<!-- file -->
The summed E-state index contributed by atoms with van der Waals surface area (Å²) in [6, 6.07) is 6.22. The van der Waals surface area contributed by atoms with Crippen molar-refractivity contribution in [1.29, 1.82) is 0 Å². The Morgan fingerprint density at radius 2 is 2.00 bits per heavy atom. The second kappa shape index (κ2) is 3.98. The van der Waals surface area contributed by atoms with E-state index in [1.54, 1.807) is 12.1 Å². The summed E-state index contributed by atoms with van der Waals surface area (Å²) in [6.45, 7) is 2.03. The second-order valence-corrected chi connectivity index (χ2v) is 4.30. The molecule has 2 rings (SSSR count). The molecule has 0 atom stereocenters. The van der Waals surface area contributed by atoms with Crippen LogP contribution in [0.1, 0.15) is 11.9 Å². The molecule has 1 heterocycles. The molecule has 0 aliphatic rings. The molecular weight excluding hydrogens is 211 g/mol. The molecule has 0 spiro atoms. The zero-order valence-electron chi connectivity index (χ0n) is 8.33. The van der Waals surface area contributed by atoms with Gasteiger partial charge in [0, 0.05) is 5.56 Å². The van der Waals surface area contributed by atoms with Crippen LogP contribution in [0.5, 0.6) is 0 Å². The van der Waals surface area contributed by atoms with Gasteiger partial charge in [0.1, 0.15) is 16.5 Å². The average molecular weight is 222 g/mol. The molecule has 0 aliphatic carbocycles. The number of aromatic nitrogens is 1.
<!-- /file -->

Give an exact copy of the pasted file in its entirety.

The summed E-state index contributed by atoms with van der Waals surface area (Å²) in [6, 6.07) is 6.22. The van der Waals surface area contributed by atoms with Crippen molar-refractivity contribution in [1.29, 1.82) is 0 Å². The Morgan fingerprint density at radius 2 is 2.00 bits per heavy atom. The second kappa shape index (κ2) is 3.98. The van der Waals surface area contributed by atoms with E-state index in [1.54, 1.807) is 12.1 Å². The summed E-state index contributed by atoms with van der Waals surface area (Å²) in [6.45, 7) is 2.03. The second-order valence-corrected chi connectivity index (χ2v) is 4.30. The molecule has 2 rings (SSSR count). The molecule has 0 atom stereocenters. The van der Waals surface area contributed by atoms with Crippen LogP contribution in [0.1, 0.15) is 11.9 Å². The molecule has 1 heterocycles. The molecule has 0 aliphatic rings. The molecular weight excluding hydrogens is 211 g/mol. The molecule has 0 spiro atoms. The zero-order valence-electron chi connectivity index (χ0n) is 8.33. The van der Waals surface area contributed by atoms with Gasteiger partial charge in [0, 0.05) is 5.56 Å². The van der Waals surface area contributed by atoms with Crippen LogP contribution in [0.5, 0.6) is 0 Å². The van der Waals surface area contributed by atoms with Gasteiger partial charge in [0.1, 0.15) is 16.5 Å². The average molecular weight is 222 g/mol. The molecule has 0 aliphatic carbocycles. The number of aromatic nitrogens is 1.